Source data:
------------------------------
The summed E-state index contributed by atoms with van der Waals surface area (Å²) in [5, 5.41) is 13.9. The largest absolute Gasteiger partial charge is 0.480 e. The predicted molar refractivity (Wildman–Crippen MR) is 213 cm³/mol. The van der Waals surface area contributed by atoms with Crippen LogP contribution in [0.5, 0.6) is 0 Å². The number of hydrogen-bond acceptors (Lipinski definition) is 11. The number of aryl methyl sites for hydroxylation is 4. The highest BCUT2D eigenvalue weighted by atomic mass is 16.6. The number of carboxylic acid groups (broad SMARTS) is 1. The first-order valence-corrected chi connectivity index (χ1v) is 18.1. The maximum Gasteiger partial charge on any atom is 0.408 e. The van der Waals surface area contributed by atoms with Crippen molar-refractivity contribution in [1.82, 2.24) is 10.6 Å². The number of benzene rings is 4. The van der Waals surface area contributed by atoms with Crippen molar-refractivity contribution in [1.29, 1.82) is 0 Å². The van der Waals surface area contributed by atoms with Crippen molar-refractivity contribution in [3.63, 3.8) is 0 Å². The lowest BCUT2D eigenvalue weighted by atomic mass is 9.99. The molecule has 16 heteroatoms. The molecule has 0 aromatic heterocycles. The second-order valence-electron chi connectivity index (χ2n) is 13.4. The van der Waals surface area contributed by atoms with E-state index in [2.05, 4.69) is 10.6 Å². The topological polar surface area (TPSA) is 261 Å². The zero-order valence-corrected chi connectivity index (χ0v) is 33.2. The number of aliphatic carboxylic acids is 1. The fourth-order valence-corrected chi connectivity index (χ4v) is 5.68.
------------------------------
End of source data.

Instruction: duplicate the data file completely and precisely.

The summed E-state index contributed by atoms with van der Waals surface area (Å²) in [5, 5.41) is 13.9. The largest absolute Gasteiger partial charge is 0.480 e. The predicted molar refractivity (Wildman–Crippen MR) is 213 cm³/mol. The van der Waals surface area contributed by atoms with Crippen LogP contribution in [0.5, 0.6) is 0 Å². The number of hydrogen-bond acceptors (Lipinski definition) is 11. The number of aryl methyl sites for hydroxylation is 4. The highest BCUT2D eigenvalue weighted by atomic mass is 16.6. The number of carboxylic acid groups (broad SMARTS) is 1. The first-order valence-corrected chi connectivity index (χ1v) is 18.1. The maximum Gasteiger partial charge on any atom is 0.408 e. The van der Waals surface area contributed by atoms with Crippen molar-refractivity contribution in [1.82, 2.24) is 10.6 Å². The number of benzene rings is 4. The van der Waals surface area contributed by atoms with Crippen molar-refractivity contribution in [1.29, 1.82) is 0 Å². The van der Waals surface area contributed by atoms with Crippen molar-refractivity contribution in [3.63, 3.8) is 0 Å². The lowest BCUT2D eigenvalue weighted by atomic mass is 9.99. The molecule has 16 heteroatoms. The molecule has 0 aromatic heterocycles. The second-order valence-electron chi connectivity index (χ2n) is 13.4. The van der Waals surface area contributed by atoms with E-state index in [2.05, 4.69) is 10.6 Å². The topological polar surface area (TPSA) is 261 Å². The zero-order valence-corrected chi connectivity index (χ0v) is 33.2. The number of aliphatic carboxylic acids is 1. The fourth-order valence-corrected chi connectivity index (χ4v) is 5.68.